Professors available on World AIDS Day and vulnerable populations
HIV rates declining in cities, rising in rural areas; HIV safety net not as strong
In observance of World AIDS Day, Northwestern University’s Medill School of Journalism, Media, Integrated Marketing Communications professor Steven Thrasher and Weinberg College of Arts and Sciences’ Celeste Watkins-Hayes are available to talk about HIV and vulnerable populations.
Amid the backdrop of declining HIV diagnoses in the largest U.S. cities, many rural communities are grappling with a coming crisis. In Thrasher’s recent opinion piece, he explores the conditions under which a cluster of 80 new HIV infections have been diagnosed in one Appalachian county.
Thrasher is the Daniel H. Renberg Chair of social justice in reporting and is an assistant professor of journalism and core faculty member of the Institute of Sexual and Gender Minority Health and Wellbeing at Northwestern University.
In a recent interview, Watkins-Hayes discusses the South as the region of the country where the HIV safety net is not as strong as in other parts of the country.
The author of “Remaking a Life: How Women Living with HIV/AIDS Confront Inequality,” Watkins-Hayes is a professor of sociology and African American Studies at Northwestern.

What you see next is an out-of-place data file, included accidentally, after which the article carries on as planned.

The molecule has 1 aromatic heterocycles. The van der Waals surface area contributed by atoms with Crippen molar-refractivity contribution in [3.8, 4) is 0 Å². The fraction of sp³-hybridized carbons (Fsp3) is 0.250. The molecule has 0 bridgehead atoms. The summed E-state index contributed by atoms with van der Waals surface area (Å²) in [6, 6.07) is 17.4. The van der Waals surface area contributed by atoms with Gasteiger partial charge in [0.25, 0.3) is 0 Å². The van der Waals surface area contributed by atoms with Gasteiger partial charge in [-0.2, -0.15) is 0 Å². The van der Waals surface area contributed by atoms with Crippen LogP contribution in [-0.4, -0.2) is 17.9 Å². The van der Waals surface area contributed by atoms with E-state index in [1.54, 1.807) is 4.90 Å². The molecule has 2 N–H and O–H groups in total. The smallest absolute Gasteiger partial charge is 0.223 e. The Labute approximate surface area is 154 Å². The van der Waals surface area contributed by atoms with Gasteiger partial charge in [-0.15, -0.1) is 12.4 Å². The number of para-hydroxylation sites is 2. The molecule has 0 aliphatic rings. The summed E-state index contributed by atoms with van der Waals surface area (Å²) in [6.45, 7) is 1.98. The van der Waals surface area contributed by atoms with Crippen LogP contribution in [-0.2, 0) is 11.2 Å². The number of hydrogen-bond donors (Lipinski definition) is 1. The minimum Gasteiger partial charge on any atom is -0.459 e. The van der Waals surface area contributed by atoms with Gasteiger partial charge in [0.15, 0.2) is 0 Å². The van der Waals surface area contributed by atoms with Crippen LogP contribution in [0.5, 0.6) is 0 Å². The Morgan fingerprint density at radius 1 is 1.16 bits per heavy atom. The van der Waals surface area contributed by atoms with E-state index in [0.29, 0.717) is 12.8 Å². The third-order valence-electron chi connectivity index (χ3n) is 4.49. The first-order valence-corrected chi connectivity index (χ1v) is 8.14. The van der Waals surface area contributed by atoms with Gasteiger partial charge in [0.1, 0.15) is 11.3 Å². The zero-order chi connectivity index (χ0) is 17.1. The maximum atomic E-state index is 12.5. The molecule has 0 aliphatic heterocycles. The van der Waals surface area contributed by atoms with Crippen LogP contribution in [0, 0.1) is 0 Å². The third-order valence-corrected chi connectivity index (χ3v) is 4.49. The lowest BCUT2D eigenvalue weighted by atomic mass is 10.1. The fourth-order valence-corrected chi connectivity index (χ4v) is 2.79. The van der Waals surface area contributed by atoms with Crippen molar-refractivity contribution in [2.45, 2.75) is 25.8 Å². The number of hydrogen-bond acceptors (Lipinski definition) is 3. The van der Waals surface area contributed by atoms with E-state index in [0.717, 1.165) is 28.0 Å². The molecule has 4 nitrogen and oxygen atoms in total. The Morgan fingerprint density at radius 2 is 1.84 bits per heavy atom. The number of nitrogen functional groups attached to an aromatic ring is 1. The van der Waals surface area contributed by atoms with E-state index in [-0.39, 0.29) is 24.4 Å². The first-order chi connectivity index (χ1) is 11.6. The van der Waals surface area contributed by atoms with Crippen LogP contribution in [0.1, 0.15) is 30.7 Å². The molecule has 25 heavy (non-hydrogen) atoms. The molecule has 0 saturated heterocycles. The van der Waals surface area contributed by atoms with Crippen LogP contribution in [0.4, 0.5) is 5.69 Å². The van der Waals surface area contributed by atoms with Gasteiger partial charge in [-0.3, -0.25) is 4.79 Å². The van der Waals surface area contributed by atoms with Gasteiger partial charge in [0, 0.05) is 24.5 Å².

Quote from Professor Thrasher
“The twin impacts of HIV and deindustrialization are creating a dangerous combination throughout the rural U.S. The U.S. federal government, state governments, local businesses and local actors need to urgently adopt measures the health departments in cities like New York, San Francisco and Chicago have undertaken (such as safe needle programs, LGBTQ+ specific health measures and Medicaid expansion). They also need to decriminalize drug usage, sex work and HIV exposure itself, and to address some of the root causes of the epidemic: health disparities, homelessness, racism, homophobia and a lack of access to healthcare.”
Thrasher, whose research has mostly focused on African Americans and HIV/AIDS in cities and in the Mississippi River delta, is currently exploring how people in majority white suburban counties like St. Charles, Missouri, also are needlessly being made more vulnerable to the virus. Thrasher plans to do field research in West Virginia next year.
Quote from Professor Watkins-Hayes
“Where we have really seen the (HIV) safety net falter is in the South. That’s for a couple of reasons. Although there’s been activism, there hasn't been necessarily the strength of the attention around the activism for the HIV work being done. It hasn't necessarily hit our evening news, though, in the ways that it has hit our news in D.C. and New York and San Francisco and other major cities. So the South has kind of languished due to a lack of attention, lack of resources, but also a reluctance on some policymakers to expand healthcare access to people in those regions of the country in ways that have affected what we now see in terms of rising HIV-infection rates in the South.”